Making the shift from a conventional factory to a digital plant involves a collection of technologies across several processes. In some cases, it's a matter of making traditional systems more efficient, as in automating an assembly line. In other cases, it means rethinking those processes, as in shifting from preventive maintenance to predictive condition monitoring. Plant managers often select first-step changes that deliver clear return on investment (ROI) while presenting little cultural change. Once they reap those benefits (and the resulting ROI), they move to more challenging, and sometimes expensive, technologies like robotics, IoT, and data analytics.
The shift to digital-based manufacturing re-imagines everything from design and production through the supply chain and customer service. (Image source: American Society of Mechanical Engineers)
Even if the first steps are modest, moving to the digital plant means rethinking the traditional design and production processes. “The path to digital transformation includes product innovation and leveraging advanced tools, from design through development and production,” John Jaddou, co-founder of Addeation, told Design News. “It means re-imagining a new way of designing something and using digital tools.”
Jaddou will be part of a panel during the session, The Practical Path of Digital Transformation, on June 14 at the Atlantic Design and Manufacturing Show in New York City June 12 – 14.
Competition Is Prompting the Transformation
Adopting digital tools isn’t simply a decision to improve efficiency—though it is that. It’s also an effort to become more competitive. “Manufacturing is competitive. There is pressure from abroad and from Wall Street to improve productivity and design differentiated products. You drive growth and bottom-line improvements through cost compression,” said Jaddou. “There’s also pressure from customers, who want speed, quality, and a high level of service. When we click on something, we expect the product to arrive on time, for it to not be damaged, and for it to work as expected.”
In order to stay competitive and improve operations, manufacturers are finding they have to change—and that change will likely involve digital tools. “Companies have been trying to meet their needs with analog processes. Now, they want to be agile; they want to compress the development cycle. So they’re moving from analog to digital,” said Jaddou. “They’re turning to new technology to automate their design and production. That might include using machine learning for predictive maintenance to keep the process from going out of control. That’s the low-hanging fruit.”
Digitizing the Entire Operation
Moving to greater efficiency usually requires improved communication, and that means greater connectivity. “One move to digital is to sync the shop floor with the back office. The digitization of the shop floor and the back end has been great. Just a few years ago, we were using paper documents and instructions,” said Jaddou. “Reports were once a week or once a month. We would make a prototype and ten weeks later, we got a response from engineering.”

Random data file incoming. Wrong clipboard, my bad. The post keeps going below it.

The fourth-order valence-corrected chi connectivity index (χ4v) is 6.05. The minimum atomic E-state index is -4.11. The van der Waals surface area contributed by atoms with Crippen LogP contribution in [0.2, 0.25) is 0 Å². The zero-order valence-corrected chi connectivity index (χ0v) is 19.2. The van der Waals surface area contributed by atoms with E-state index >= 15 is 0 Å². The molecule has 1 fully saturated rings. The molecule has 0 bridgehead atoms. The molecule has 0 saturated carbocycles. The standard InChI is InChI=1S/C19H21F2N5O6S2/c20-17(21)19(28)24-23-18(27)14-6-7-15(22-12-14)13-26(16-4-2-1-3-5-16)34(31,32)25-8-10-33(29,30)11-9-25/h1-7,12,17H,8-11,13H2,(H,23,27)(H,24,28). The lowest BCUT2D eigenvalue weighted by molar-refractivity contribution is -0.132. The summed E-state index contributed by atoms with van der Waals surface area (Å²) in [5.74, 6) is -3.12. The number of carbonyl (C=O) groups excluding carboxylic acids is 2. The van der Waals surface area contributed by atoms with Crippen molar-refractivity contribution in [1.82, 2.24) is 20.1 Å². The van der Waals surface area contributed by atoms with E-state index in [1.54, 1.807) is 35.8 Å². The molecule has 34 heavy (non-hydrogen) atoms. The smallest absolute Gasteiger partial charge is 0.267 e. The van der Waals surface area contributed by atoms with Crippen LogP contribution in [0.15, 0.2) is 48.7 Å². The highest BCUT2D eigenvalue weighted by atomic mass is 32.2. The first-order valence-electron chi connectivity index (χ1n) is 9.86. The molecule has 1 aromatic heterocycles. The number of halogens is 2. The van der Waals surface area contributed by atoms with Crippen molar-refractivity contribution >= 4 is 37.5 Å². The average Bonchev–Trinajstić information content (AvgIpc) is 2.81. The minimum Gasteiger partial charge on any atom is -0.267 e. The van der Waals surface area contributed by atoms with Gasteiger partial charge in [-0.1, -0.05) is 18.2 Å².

Communication and connectivity through digital tools offer the opportunity to compress the design and production cycle. “Now, we have a connected machine and the company information is in the cloud. Design and manufacturing are no longer static. It’s real-time and rich with innovations,” said Jaddou. “We can quickly get performance or process information. We can see if we’re in full production. We can evaluate if the process is in control or not. Everything becomes faster and proactive.”
Digital communication is moving beyond design and production to include suppliers. “The supply chain is also moving to a digital platform, so there is increasing accountability,” said Jaddou. “You can see who has carried out which task, and you can see if there’s a hiccup. You can quickly see bottlenecks and address them.”
Efficiency without Sacrificing Quality
In the past, efficiency came with a tradeoff in quality. Jaddou notes that digital tools have changed that balance. “Quality is no longer sacrificed for efficiency. We can push the limits of process. We know when we’re out of control, and we know where we would be out of control, so we can push the process,” said Jaddou. “People are pushing this because there is explicit and implicit payback. You can visually see where something is in the supply chain. You can measure how long it takes for a process to move from task to task.”
Those implicit and explicit paybacks show up as compressed design and production cycles. “You can see how long it took in a traditional way and how long it takes in a digital way,” said Jaddou. “The result of moving to digital is that product development is shrinking from 18 months to three months.”
While the returns from the shift to digital processes are measurable, they do come with costs—both financial and cultural. “Some of the advanced manufacturing seems easy, but it’s actually complicated. Robotics, additive manufacturing, the IoT—we hear that they’re relatively easy to incorporate, but that’s far from the truth,” said Jaddou. “It sounds great, but there are not many people who are schooled in design for function or 3D printing.”
Rob Spiegel has covered automation and control for 17 years, 15 of them for Design News. Other topics he has covered include supply chain technology, alternative energy, and cyber security. For 10 years, he was owner and publisher of the food magazine Chile Pepper.
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